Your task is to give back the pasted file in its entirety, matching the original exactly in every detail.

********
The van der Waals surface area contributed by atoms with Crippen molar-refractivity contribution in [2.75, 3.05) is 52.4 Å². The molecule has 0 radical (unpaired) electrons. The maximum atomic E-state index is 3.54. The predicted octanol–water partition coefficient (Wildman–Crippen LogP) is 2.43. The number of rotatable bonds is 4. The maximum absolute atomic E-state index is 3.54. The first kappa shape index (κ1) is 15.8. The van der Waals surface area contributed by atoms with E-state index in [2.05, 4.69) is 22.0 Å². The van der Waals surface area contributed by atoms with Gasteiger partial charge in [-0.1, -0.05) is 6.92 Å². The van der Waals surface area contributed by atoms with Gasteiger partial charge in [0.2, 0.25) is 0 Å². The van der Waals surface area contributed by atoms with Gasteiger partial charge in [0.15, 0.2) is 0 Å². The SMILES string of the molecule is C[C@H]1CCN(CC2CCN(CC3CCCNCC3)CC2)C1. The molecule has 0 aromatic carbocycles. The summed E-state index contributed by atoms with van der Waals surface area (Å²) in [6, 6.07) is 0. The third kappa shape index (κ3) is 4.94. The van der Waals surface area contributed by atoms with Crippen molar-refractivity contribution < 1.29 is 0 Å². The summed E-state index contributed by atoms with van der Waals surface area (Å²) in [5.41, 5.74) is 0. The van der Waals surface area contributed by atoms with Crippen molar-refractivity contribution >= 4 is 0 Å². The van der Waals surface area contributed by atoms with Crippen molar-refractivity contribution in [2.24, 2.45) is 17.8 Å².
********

The van der Waals surface area contributed by atoms with Crippen molar-refractivity contribution in [2.75, 3.05) is 52.4 Å². The molecule has 0 radical (unpaired) electrons. The maximum atomic E-state index is 3.54. The predicted octanol–water partition coefficient (Wildman–Crippen LogP) is 2.43. The number of rotatable bonds is 4. The maximum absolute atomic E-state index is 3.54. The first kappa shape index (κ1) is 15.8. The van der Waals surface area contributed by atoms with E-state index in [2.05, 4.69) is 22.0 Å². The van der Waals surface area contributed by atoms with Gasteiger partial charge in [-0.1, -0.05) is 6.92 Å². The van der Waals surface area contributed by atoms with Gasteiger partial charge in [0.2, 0.25) is 0 Å². The van der Waals surface area contributed by atoms with Gasteiger partial charge in [0.15, 0.2) is 0 Å². The SMILES string of the molecule is C[C@H]1CCN(CC2CCN(CC3CCCNCC3)CC2)C1. The molecule has 0 aromatic carbocycles. The summed E-state index contributed by atoms with van der Waals surface area (Å²) in [6, 6.07) is 0. The third kappa shape index (κ3) is 4.94. The van der Waals surface area contributed by atoms with Crippen molar-refractivity contribution < 1.29 is 0 Å². The summed E-state index contributed by atoms with van der Waals surface area (Å²) in [5.41, 5.74) is 0. The van der Waals surface area contributed by atoms with Crippen molar-refractivity contribution >= 4 is 0 Å². The van der Waals surface area contributed by atoms with Crippen molar-refractivity contribution in [2.24, 2.45) is 17.8 Å².